rye whiskey, sweet vermouth and bitters, stirred and strained
The second major vermouth drink, by 1882, New York, where Italian “sweet” vermouth and American whiskey share space in the cocktail to produce a notable effect greater than their mere sum.
The recipe shown above is from Theodore Proulx’s 1888 bar guide, and it’s remarkable for explaining exactly how the Manhattan came to be: there was the Whiskey Cocktail, and then there was the Vermouth Cocktail, and then the Manhattan split the difference. This 50/50 Manhattan was common for decades, as were versions that had more vermouth or less vermouth than whiskey. At least since Prohibition ended, most people make their Manhattans with 2–3 parts whiskey to 1 part vermouth, but it’s quite a flexible drink.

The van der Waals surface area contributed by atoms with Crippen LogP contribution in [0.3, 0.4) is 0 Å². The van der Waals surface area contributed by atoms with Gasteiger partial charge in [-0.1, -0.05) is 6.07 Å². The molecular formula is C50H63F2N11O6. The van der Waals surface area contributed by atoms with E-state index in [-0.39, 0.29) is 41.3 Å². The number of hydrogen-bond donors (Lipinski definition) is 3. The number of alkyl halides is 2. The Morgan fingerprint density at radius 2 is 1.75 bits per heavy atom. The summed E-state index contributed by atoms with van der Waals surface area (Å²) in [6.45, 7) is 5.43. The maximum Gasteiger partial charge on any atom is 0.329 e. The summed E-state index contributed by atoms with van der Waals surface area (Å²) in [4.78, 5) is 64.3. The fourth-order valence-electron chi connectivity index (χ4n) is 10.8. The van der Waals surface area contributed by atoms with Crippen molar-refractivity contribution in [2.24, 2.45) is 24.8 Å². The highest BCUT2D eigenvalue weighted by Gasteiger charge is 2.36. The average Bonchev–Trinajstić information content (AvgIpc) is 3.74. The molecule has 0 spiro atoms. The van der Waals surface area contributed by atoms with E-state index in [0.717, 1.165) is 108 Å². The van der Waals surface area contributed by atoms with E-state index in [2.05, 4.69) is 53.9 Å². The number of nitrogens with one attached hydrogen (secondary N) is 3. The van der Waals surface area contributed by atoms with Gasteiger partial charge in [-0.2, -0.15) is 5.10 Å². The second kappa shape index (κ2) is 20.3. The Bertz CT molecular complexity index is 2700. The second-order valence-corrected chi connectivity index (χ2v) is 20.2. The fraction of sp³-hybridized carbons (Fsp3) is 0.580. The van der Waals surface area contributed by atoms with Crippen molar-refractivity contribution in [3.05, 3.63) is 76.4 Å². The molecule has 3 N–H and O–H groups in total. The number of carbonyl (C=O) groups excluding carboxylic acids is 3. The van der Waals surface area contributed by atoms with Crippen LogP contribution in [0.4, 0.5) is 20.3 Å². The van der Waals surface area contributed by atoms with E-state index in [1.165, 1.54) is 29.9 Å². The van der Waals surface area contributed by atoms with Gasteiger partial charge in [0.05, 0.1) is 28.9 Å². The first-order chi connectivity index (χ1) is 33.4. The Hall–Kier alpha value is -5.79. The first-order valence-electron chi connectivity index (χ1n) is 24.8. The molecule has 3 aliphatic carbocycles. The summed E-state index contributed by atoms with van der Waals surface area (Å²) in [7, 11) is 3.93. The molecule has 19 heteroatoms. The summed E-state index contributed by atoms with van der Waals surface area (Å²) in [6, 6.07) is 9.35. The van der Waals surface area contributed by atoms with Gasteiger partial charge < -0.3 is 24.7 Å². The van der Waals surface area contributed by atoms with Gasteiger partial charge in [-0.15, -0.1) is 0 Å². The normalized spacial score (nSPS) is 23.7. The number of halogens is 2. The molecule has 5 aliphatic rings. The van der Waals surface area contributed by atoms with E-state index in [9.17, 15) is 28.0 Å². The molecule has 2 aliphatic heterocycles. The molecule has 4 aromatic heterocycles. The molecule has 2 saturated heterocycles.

Combine in a mixing glass:
- 2 oz straight rye or bourbon
- 3/4 oz sweet vermouth
- 1–2 dashes aromatic bitters
Stir with ice and strain into a cocktail glass.
Garnish with a cherry
Oxford Companion to Spirits and Cocktails, p. 433–6; Imbibe! p. 252–6; barware icons courtesy of Haus Alpenz